The Great Ocean Road is an Australian National Heritage listed 243-kilometre (151 mi) stretch of road along the south-eastern coast of Australia between the Victorian cities of Torquay and Allansford. Built by returned soldiers between 1919 and 1932 and dedicated to soldiers killed during World War I, the road is the world's largest war memorial. VicRoads geotechnical engineers identified an unacceptable level of rockfall risk present on the Great Ocean Road from a series of large, weathered cuttings near Lorne.
The installation of rockfall drape was proposed as a feasible solution to mitigating these risks. The high traffic flow of this critical tourism route, and the heritage listed nature of the site required construction methodology that maximised solution aesthetics and minimised disruptions to traffic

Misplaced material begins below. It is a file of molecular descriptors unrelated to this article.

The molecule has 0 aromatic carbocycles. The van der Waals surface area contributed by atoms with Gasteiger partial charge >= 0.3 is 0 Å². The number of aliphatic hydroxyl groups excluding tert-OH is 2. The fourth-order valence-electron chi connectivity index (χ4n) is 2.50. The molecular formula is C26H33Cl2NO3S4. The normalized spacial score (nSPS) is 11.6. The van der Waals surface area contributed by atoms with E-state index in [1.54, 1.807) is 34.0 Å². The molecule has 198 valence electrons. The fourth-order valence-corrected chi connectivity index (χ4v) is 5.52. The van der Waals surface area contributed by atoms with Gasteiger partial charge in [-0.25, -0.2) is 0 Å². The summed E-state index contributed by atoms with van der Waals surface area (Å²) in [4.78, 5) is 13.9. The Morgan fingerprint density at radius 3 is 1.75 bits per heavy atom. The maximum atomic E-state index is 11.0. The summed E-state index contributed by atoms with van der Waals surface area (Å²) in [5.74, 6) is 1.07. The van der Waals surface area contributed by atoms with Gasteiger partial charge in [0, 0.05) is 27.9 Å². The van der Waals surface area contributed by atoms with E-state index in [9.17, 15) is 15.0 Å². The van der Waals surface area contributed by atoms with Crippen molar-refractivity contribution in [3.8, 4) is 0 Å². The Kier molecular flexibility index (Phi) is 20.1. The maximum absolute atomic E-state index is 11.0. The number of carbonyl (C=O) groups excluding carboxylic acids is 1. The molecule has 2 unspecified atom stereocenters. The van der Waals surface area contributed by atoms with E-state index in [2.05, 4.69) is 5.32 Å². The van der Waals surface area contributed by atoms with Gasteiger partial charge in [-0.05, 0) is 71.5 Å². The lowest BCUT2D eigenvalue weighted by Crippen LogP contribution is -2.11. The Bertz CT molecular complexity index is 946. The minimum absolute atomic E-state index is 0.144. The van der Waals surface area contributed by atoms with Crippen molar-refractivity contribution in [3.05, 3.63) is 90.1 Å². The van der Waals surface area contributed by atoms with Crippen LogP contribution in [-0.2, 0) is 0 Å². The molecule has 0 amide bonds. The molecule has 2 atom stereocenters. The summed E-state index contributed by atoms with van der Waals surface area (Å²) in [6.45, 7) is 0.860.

Geovert was awarded the contract by VicRoads as the Main
Contractor, based on an alternative solution involving a higher specification mesh product from both an aesthetic and structural point of view. With a team of IRATA rope access technicians, Geovert were able to successfully scale and clear the cliff faces of loose material and extensive vegetation with minimal disruption to traffic flow. Rope access technicians drilled and installed crest anchors at heights of up to 30 metres above road level. High production rates of mesh installation were achieved through the use of crane support and rope access techniques. The proven aesthetics and efficient installation of mesh on contract scope of work areas led to VicRoads extending the contract to include the installation of rockfall mesh to additional cuttings, increasing the total installation to 21,000 m2. Works were completed on program and without incident.